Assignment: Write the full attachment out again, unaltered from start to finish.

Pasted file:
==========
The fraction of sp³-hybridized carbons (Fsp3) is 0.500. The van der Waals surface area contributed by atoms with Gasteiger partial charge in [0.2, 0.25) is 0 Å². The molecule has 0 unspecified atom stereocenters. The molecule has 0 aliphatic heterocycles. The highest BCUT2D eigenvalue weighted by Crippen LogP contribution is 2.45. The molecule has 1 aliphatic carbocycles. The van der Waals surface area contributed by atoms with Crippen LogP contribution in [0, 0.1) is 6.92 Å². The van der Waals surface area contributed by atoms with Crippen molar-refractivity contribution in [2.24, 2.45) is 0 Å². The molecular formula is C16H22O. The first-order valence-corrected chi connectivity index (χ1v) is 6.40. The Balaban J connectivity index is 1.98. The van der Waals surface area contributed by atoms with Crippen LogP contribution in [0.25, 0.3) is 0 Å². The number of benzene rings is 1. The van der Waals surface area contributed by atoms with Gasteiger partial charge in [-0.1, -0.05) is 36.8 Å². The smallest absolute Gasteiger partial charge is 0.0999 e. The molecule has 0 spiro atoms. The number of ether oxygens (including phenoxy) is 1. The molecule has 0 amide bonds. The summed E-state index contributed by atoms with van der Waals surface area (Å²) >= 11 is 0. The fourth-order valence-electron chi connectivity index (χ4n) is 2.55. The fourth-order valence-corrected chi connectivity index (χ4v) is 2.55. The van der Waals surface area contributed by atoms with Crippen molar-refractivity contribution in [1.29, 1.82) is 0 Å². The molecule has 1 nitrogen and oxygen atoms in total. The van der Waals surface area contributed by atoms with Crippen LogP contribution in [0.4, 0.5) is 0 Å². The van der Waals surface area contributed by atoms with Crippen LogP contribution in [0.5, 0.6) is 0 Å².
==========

The fraction of sp³-hybridized carbons (Fsp3) is 0.500. The van der Waals surface area contributed by atoms with Gasteiger partial charge in [0.2, 0.25) is 0 Å². The molecule has 0 unspecified atom stereocenters. The molecule has 0 aliphatic heterocycles. The highest BCUT2D eigenvalue weighted by Crippen LogP contribution is 2.45. The molecule has 1 aliphatic carbocycles. The van der Waals surface area contributed by atoms with Crippen LogP contribution in [0, 0.1) is 6.92 Å². The van der Waals surface area contributed by atoms with Crippen molar-refractivity contribution in [2.24, 2.45) is 0 Å². The molecular formula is C16H22O. The first-order valence-corrected chi connectivity index (χ1v) is 6.40. The Balaban J connectivity index is 1.98. The van der Waals surface area contributed by atoms with Crippen LogP contribution in [0.25, 0.3) is 0 Å². The number of benzene rings is 1. The van der Waals surface area contributed by atoms with Gasteiger partial charge in [-0.1, -0.05) is 36.8 Å². The smallest absolute Gasteiger partial charge is 0.0999 e. The molecule has 0 spiro atoms. The number of ether oxygens (including phenoxy) is 1. The molecule has 0 amide bonds. The summed E-state index contributed by atoms with van der Waals surface area (Å²) >= 11 is 0. The fourth-order valence-electron chi connectivity index (χ4n) is 2.55. The fourth-order valence-corrected chi connectivity index (χ4v) is 2.55. The van der Waals surface area contributed by atoms with Crippen molar-refractivity contribution in [1.29, 1.82) is 0 Å². The molecule has 1 nitrogen and oxygen atoms in total. The van der Waals surface area contributed by atoms with Crippen LogP contribution in [0.4, 0.5) is 0 Å². The van der Waals surface area contributed by atoms with Crippen LogP contribution in [0.5, 0.6) is 0 Å².